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Emotions are crucial sign posts in the self-reflection, transformation process. They are a spot light on your soul and reveal the lies that you are battling or the areas that you need to let go of or heal from. When we feel our emotions and work through them they are priceless gifts that help us find the change that we are seeking. Unfortunately, they usually get a pretty bad rap and are avoided for their scariness or overemphasized in a way that scews reality and truth.

In my life, I wanted to avoid them at all costs. They made me feel weak, imperfect, and not good enough. I thought that they would be used against me or if I let them out that they would overtake me and make me look like I didn’t have it all together. I saw them as destructive, dangerous even.

In The Mindfulness Workbook for Addiction, the author used an analogy that brought me a lot of clarity and helped me find a much healthier perspective on how to view emotions in our lives. Picture your emotions as a stray dog that adopts you. This dog isn’t going anywhere. He is now your life long companion and spends his time nipping at your heels, demanding attention, and has needs that must be met or the more obnoxious his presence becomes. You can try to lock him in the garage, put him on a chain in the backyard or drop him off across town and hope that he won’t come back. However, every time you turn around he is back at your heels making his demands.

You have to make a choice, keep avoiding the dog or embrace him. He is your companion for the rest of your life regardless of what you decide. If you embrace him, give him a bit of attention and a bowl of food, it turns out that he is a pretty good dog. If you avoid him, the barking, destruction, and havoc that he wreaks drives you crazy.

If this metaphor makes sense to you, how would you view your dog? What does he do to get your attention? When you ignore him, when does he most likely show up?

My dog is a mangy, mutt that is covered in sores and I do not want to pet. He stinks, is dirty and usually shows up when I’m around other people and makes me feel overwhelmed. Sometimes he shows up when I am trying to sleep at night. All I need to do is take him to the vet, get him a good grooming and pat him on the head a couple times a day and he is perfectly content. When I avoid him, I spend my time getting frustrated with other people, I start to try to control things around me, and I lay in bed at night obsessing about things that are not worth worrying about.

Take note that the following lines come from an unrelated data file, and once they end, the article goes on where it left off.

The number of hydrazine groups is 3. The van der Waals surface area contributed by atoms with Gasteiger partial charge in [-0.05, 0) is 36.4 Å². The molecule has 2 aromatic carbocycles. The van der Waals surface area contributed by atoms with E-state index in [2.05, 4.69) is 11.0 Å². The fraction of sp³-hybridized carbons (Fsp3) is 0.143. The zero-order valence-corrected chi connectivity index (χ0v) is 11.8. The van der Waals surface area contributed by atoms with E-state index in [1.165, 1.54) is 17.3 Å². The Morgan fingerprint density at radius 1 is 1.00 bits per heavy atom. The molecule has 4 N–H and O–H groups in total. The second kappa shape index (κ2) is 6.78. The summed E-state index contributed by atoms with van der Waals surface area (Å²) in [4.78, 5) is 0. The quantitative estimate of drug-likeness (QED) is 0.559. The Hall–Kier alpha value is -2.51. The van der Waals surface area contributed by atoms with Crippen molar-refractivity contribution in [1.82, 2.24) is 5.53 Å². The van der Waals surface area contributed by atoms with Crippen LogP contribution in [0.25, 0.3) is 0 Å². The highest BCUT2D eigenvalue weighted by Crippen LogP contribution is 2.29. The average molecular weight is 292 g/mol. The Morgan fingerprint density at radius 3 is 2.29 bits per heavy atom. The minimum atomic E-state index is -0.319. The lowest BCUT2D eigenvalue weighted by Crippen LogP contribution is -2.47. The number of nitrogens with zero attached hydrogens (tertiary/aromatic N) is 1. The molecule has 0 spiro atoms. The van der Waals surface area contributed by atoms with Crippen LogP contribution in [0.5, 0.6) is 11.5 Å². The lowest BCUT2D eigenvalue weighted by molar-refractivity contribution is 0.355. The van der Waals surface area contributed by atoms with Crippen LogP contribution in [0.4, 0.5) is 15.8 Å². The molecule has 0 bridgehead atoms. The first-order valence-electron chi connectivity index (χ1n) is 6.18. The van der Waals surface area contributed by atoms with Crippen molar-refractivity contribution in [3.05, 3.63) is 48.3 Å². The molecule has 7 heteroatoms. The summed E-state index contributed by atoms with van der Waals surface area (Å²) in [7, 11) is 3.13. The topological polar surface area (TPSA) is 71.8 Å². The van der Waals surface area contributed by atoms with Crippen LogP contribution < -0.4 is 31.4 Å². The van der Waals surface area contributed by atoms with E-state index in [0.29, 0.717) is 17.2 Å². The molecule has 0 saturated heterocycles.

In this journey of becoming aware of my emotions, I’ve realized that they make me human. I have begun the process of identifying them when they arise, and taking a few moments to be aware of them and allowing them to be. I am working on not judging myself for them or stuffing them as if they don’t matter. When I acknowledge them, I have found that they pass much sooner than when I avoid them and they aren’t permanent. More than anything, I give myself grace. And when I give myself grace, I usually have a lot more to give others.

Brene Brown says it beautifully, “Only when we are brave enough to explore the darkness will be discover the infinite power of our light.” It is only when we find the courage to explore these “scary” places within ourselves that we can embrace and discover the beautiful parts too.

I will never forget the first time I went to the Lord and gave Him some of the “dark” parts of myself. I had just returned to Him after a season of living away from Him and I was so incredibly grateful that He had rescued me. I was in my early 20’s and while I had given my heart to the Lord in middle school, I had lived through several seasons of my journey by that time. Up until this point when I would pray or talk to God I always presented the most perfect version of myself as possible. I had a good attitude, prayed for others more than myself, and made sure that I had it all together and a well thought out conversation planned before talking to HIm. I was out walking in my neighborhood one evening, talking to Jesus, watching the sunset, super grateful and perfectly positive amidst a very broken reality when a whisper in my heart said, “You know, you can trust me with the broken parts too.”

In struck me in that moment for the first time ever, that I had only given Him a very small piece of my heart but definitely not the whole thing. I had given Him the pretty parts that were all shiny and put together but I had not trusted Him with all of myself. I literally ran home, got down on my knees in the middle of my living room and wept as I handed over fear, anxiety, depression, trauma, struggle, and heartache. I poured out buckets of loss and pain. I was honest with myself and with Him about my real feelings for the first time ever and it was amazing. A journey of healing began that day and in that moment and I am still taking steps on that path towards trusting Him with all of me and allowing Him to make me whole. He hasn’t stopped faithfully peeling back my layers since then and while I still sometimes struggle to surrender and be real, He always reminds me that He can handle it. So I slowly lay each piece at His feet and He gradually reveals the infinite power of His light within me.

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